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No winners if austerity continues

* The fact that the economy is now officially back in recession vindicates those of us once referred to as economic illiterates.

We were labelled as ignorant of the genuine seriousness of the crisis in this country, or simply as some kind of hipster contrarians who were highlighting the demerits of austerity to get noticed or to just be difficult for political or ideological gain.

Trust me, there are no winners in the economic philosophy pursued by this and the previous government. I, for one, take no happiness in being vindicated for letters I had written and arguments I had engaged in.

You can imagine my shock at, three days after this economic failure hit the news, hearing Michael Noonan promising another "tough" austerity Budget.

British journalists often talk about the 'Westminster Bubble', but can our leaders be so wrapped up in their own world in Leinster House that they cannot hear the same chant from the protesters outside their gates, from the airwaves, from the International Monetary Fund, from the US Treasury Secretary? The truth that they all have come to realise universally: austerity is not working.

There is a lot to be admired in the stubbornness of our Taoiseach. It is a breath of fresh air compared with the hopeless passivity of Brian Cowen and the sycophantic diplomatic pandering of Bertie Ahern.

But this trait could prove his undoing as much as it has served him well.

Facing down and wearing down the opposition leaders is one thing. With enough determination, the Iron Frau can be for turning. However, Enda Kenny cannot defeat economic reality with his stubbornness. He can only own up to it.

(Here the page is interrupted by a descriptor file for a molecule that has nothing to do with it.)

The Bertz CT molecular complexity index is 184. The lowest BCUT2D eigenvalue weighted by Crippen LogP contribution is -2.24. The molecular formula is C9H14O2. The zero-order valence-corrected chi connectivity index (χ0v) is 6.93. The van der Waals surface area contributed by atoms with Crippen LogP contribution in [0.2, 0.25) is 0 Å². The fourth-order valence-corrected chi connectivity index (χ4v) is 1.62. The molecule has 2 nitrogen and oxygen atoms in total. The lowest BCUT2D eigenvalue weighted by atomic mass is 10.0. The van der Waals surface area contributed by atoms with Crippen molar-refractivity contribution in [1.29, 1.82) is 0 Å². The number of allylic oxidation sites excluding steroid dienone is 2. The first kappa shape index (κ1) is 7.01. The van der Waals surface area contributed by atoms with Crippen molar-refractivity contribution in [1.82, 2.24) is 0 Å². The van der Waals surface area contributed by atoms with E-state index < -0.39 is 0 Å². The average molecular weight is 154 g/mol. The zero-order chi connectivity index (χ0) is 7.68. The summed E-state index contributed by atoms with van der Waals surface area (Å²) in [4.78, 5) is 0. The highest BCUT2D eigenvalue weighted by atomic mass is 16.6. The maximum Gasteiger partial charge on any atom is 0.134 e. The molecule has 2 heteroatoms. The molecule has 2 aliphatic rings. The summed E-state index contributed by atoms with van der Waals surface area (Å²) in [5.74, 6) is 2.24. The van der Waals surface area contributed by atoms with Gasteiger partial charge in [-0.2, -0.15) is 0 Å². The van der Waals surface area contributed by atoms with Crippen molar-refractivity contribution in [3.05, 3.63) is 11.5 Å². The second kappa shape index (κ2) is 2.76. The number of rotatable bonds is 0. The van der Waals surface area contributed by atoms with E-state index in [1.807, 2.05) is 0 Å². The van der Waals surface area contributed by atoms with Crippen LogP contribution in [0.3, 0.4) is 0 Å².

To commit to and preside over austerity was foolish. But to continue with it, regardless of what it has clearly done to growth and recovery, would be truly stupid.

Blame falling exports all you like. A less-deluded Taoiseach would own up to and remedy smothering domestic demand in the crib.

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Alan J McKenna

Kilkenny City


* I am of the firm belief that if I happened to be strolling around any reasonably sized town in Nigeria, Poland or the Punjab and lifted a newspaper, there'd be a Fianna Fail press release in it about potholes, footpaths or a denial about knowing one iota about the Anglo goings-on leading up to the bailout.

Ever since polls have shown an increase in support, they're so bolstered up that the Fianna Fail logo has increased from embryo size to adult size on posters and merchandising literature.

The soldiers of fortune are learning to march again.

The understanding I have about this rising (no, not 1916) is that the electorate are so mired in the troubles of the present that they are willing to forgive and forget those who brought the world down around them.

J Woods

Gort an Choirce, Dun na nGall


* All of us have been shocked by the appalling attitude and despicable accounting procedures of the Anglo bankers. Is it any wonder Anglo is the "butt" of financial jokes, if this was where they picked their figures from?

There is a clamour for an inquiry. However, I am convinced they should all be given a medical check to see if there is another €7bn up there!

Sean Kelly

Tramore, Co Waterford


* I refer to the ongoing debate in your newspaper regarding the contribution of the Red Army to the Allies' victory in World War II.